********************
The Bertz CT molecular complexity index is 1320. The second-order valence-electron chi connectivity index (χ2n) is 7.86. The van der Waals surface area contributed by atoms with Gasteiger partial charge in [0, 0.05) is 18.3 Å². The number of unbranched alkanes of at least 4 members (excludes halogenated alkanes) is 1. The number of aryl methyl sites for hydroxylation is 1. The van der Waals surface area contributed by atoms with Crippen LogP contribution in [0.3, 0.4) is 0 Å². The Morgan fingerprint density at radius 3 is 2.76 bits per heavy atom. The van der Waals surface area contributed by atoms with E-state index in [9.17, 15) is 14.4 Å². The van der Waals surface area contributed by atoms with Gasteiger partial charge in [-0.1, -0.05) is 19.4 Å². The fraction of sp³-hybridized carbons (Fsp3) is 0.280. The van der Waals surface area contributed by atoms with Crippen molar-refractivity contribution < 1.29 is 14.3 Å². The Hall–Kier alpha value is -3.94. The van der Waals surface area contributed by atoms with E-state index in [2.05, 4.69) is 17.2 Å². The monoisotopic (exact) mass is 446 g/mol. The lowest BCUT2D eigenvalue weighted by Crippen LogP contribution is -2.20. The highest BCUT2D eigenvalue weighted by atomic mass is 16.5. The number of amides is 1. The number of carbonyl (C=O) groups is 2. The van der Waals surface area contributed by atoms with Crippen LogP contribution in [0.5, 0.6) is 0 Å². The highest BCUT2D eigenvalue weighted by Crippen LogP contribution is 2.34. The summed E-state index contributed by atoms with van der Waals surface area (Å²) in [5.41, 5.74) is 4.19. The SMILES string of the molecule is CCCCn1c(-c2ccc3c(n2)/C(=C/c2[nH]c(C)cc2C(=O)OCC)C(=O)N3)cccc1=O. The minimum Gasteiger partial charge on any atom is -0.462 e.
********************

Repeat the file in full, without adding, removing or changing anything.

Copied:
The Bertz CT molecular complexity index is 1320. The second-order valence-electron chi connectivity index (χ2n) is 7.86. The van der Waals surface area contributed by atoms with Gasteiger partial charge in [0, 0.05) is 18.3 Å². The number of unbranched alkanes of at least 4 members (excludes halogenated alkanes) is 1. The number of aryl methyl sites for hydroxylation is 1. The van der Waals surface area contributed by atoms with Crippen LogP contribution in [0.3, 0.4) is 0 Å². The Morgan fingerprint density at radius 3 is 2.76 bits per heavy atom. The van der Waals surface area contributed by atoms with E-state index in [9.17, 15) is 14.4 Å². The van der Waals surface area contributed by atoms with Gasteiger partial charge in [-0.1, -0.05) is 19.4 Å². The fraction of sp³-hybridized carbons (Fsp3) is 0.280. The van der Waals surface area contributed by atoms with Crippen molar-refractivity contribution < 1.29 is 14.3 Å². The Hall–Kier alpha value is -3.94. The van der Waals surface area contributed by atoms with E-state index in [2.05, 4.69) is 17.2 Å². The monoisotopic (exact) mass is 446 g/mol. The lowest BCUT2D eigenvalue weighted by Crippen LogP contribution is -2.20. The highest BCUT2D eigenvalue weighted by atomic mass is 16.5. The number of amides is 1. The number of carbonyl (C=O) groups is 2. The van der Waals surface area contributed by atoms with Crippen LogP contribution in [0.5, 0.6) is 0 Å². The highest BCUT2D eigenvalue weighted by Crippen LogP contribution is 2.34. The summed E-state index contributed by atoms with van der Waals surface area (Å²) in [5.41, 5.74) is 4.19. The SMILES string of the molecule is CCCCn1c(-c2ccc3c(n2)/C(=C/c2[nH]c(C)cc2C(=O)OCC)C(=O)N3)cccc1=O. The minimum Gasteiger partial charge on any atom is -0.462 e.